BUSHY STREAMS

by Fly Fisherman

BUSHY STREAMS
Bucktails and streamers are well adapted to the method of fishing downstream in very bushy conditions by letting
your line drift down the current and then retrieving with a wiggle-and-jerk technique.
If you get your fly caught on a bush or grass near the water or on a log or rock, try getting it loose by a switch or roll cast—and then carefully fish out the cast. You are very liable to get a good strike just after your fly comes loose. In fact, if you can cast your fly lightly to a rock or grassy bank and then gently pull it off into the water, it makes a delivery more liable to take a scary fish than any other I know. This is especially true of large trout. It’s a trick that often changes a poor day’s catch into a good one.

The wet fly stream tactics just described are suitable for wet fly fishing in all water temperature ranges. The trout may be in different depths of water, and not doing the same things, but your casting and manipulation of the fly will be similar.
This is a book on fly fishing. For that reason I am leaving practically everything that has to do with bait casting to my companion book, “Bait Casting With A Thermometer.” However, that leaves bait casting for trout entirely out of consideration and this I cannot do, because there are certain times and conditions when bait casting is the best and most enjoyable way to catch trout. When you have to fish big rivers in fast water when the trout are deep, bait casting is really the best method. Use a very light rod. A 3/a ounce tournament bait casting rod is ideal. With it you use 3/4 or Y2  ounce deep-running lures. You can cover up to 100 feet in every direction with this outfit, and the lure sinks rapidly. This rig makes it unnecessary to use a sinker on a fly rod, which I personally do not like to do anyhow.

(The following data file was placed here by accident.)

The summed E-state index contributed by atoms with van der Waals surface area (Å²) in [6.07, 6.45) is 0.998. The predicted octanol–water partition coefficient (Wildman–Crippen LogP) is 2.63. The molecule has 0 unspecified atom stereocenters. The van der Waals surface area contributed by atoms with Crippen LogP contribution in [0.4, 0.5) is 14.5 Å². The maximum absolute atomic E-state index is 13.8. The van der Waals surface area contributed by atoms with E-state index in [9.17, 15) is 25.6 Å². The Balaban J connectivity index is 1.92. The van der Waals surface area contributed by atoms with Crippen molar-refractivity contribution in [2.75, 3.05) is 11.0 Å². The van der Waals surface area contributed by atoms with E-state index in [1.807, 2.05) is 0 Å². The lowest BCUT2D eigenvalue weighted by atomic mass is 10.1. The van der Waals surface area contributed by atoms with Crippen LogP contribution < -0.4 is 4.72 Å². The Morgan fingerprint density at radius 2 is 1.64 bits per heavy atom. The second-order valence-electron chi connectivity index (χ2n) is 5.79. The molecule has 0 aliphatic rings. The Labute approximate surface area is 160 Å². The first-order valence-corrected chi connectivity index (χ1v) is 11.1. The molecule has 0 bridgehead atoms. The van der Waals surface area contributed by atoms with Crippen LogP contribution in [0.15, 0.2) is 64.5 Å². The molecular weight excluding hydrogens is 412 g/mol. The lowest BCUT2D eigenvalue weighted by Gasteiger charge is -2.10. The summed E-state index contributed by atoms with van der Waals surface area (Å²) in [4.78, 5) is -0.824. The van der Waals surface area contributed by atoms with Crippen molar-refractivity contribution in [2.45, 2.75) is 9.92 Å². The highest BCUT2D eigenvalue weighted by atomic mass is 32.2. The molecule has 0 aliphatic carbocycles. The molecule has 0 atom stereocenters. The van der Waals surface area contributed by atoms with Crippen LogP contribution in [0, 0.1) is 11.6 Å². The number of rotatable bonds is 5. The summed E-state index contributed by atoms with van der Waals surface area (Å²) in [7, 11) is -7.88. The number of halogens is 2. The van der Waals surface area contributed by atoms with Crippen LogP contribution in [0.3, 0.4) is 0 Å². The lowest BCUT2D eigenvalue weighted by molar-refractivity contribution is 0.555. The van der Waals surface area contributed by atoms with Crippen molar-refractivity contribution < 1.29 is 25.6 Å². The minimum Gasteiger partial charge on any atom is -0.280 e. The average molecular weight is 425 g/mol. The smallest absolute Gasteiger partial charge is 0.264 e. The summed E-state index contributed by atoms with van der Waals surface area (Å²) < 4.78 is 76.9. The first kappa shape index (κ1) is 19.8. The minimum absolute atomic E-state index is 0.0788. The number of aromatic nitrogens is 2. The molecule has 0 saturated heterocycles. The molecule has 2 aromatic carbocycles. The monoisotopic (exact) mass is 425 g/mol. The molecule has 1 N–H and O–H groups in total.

When the water is high and murky, light bait casting methods work well, as they also do at night. Large “stillwaters” are suitable places, too. You can cast in every direction—upstream, downstream and across. I think you’ll be pleasantly surprised at the way big trout will respond.

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